Do Strides

Short bursts of faster running provide a power and strength stimulus, almost like plyometrics, and that power improvement distributes to every effort you do. Every major training approach for elite athletes in the last century has at least some focus on this element, and it’s key to train like the elite, boss-mode athlete you are. There are some fascinating studies that back up the real-world approaches, showing that improving maximum output can enhance running economy at all efforts even with no underlying aerobic changes. Best of all: the adaptations can get rolling in just a few weeks.

While it’s uncertain where that physiological change is coming from, it’s most likely related to how the neuromuscular system interacts with the musculoskeletal system, with the body increasing power output and efficiency per step. If you think of running as a bunch of small forward leaps strung together, improving maximum smooth output may make each of those little leaps cover more ground and happen more quickly. And those gains can accrue over many years, making the easy running-strides feedback cycle one that you can lean on throughout a running career.

Takeaway: After two to four weeks of easy running, add 4 to 8 x 15- to 30-second uphill strides sometime in the second half of one to three normal easy runs each week. These hill strides are just controlled efforts at the fastest pace you can go without sprinting. Google “power hill strides” for a full video tutorial. Later on in winter, you can add flat-ground strides for a heavier neuromuscular stimulus, since turnover will be higher. But flat strides come with greater injury risk, so be careful and only do them if you are 100-percent healthy.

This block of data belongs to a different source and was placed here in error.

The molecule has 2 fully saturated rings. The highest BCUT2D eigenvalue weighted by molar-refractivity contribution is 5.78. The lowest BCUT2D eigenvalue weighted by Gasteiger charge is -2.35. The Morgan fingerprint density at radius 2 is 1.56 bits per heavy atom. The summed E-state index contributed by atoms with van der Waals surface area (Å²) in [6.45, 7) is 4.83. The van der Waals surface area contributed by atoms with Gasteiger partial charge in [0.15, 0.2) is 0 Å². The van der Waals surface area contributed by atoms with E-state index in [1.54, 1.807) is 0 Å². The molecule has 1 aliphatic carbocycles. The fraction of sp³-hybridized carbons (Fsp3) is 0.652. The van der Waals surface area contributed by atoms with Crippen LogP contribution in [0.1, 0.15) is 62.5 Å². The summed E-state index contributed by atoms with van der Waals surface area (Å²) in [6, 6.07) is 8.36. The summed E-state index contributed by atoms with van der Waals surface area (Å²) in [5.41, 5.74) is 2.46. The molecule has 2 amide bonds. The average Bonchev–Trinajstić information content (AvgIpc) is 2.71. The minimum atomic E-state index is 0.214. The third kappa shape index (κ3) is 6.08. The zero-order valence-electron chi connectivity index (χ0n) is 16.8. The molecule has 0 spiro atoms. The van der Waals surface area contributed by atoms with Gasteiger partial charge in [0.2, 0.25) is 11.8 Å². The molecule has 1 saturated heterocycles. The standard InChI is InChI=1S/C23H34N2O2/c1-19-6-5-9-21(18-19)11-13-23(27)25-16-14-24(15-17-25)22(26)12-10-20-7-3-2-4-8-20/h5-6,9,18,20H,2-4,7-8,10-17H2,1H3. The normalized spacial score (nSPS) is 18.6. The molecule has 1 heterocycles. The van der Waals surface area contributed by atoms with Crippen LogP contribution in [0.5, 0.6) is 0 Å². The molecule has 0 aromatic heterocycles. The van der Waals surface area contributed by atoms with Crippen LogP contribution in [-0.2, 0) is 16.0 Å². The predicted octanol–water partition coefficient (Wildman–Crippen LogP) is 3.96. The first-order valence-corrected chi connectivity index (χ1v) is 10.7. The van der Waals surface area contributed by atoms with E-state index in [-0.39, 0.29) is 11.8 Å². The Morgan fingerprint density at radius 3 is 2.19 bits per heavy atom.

Develop a Consistent Strength and Mobility Routine

Many studies show that strength work can improve running economy and decrease injury risk. Plus, the goal of running training is to find your strong, embracing your full athletic self. Strength work is indispensable, but you don’t necessarily need to do a progressive overload routine that gets harder as you go or requires a gym. Instead, find sustainable routines that you repeat over and over throughout your running life.

Reinforce good patterns

Every runner is different, and there is no set way you have to run and train. However, you want to make sure that you aren’t developing habits that are undercutting your growth. If you have had lots of injuries or feel like you have room to improve your form, consider a gait analysis, working with a PT or strength coach, and/or partnering with a running coach.

Takeaway: We can all use some help sometimes. For example, even though I am a running coach, I have a coach. She is also my wife, so I think I get a discounted monthly rate.

Going All-In On Your Future

As winter comes to a close, you should have a big stack of chips at the ready. You’re working on your health, mentally and physically. Your aerobic base is bigger than ever, and your speed endurance is high too. You’re strong and stable, fast and fresh. As winter progresses, you can add a more traditional weekly workout or tempo run, but there’s no rush. That high-octane aerobic engine you are building will be ready when it’s time.

And when you are ready to crank it up? Start to lay some of those chips down with hard workouts, focused long runs or training races. Bet wisely, but don’t be scared either. You have a big pile, and you can afford to lose a few if you have some setbacks.

Most likely, though, those harder efforts will just give you more chips to put down. Spring will come around, and you’ll be unable to see the dealer from behind your big stack. You’ll be the power player at the table, ready to dictate the action. You wait for the right moment, playing it smart, and then it’s time.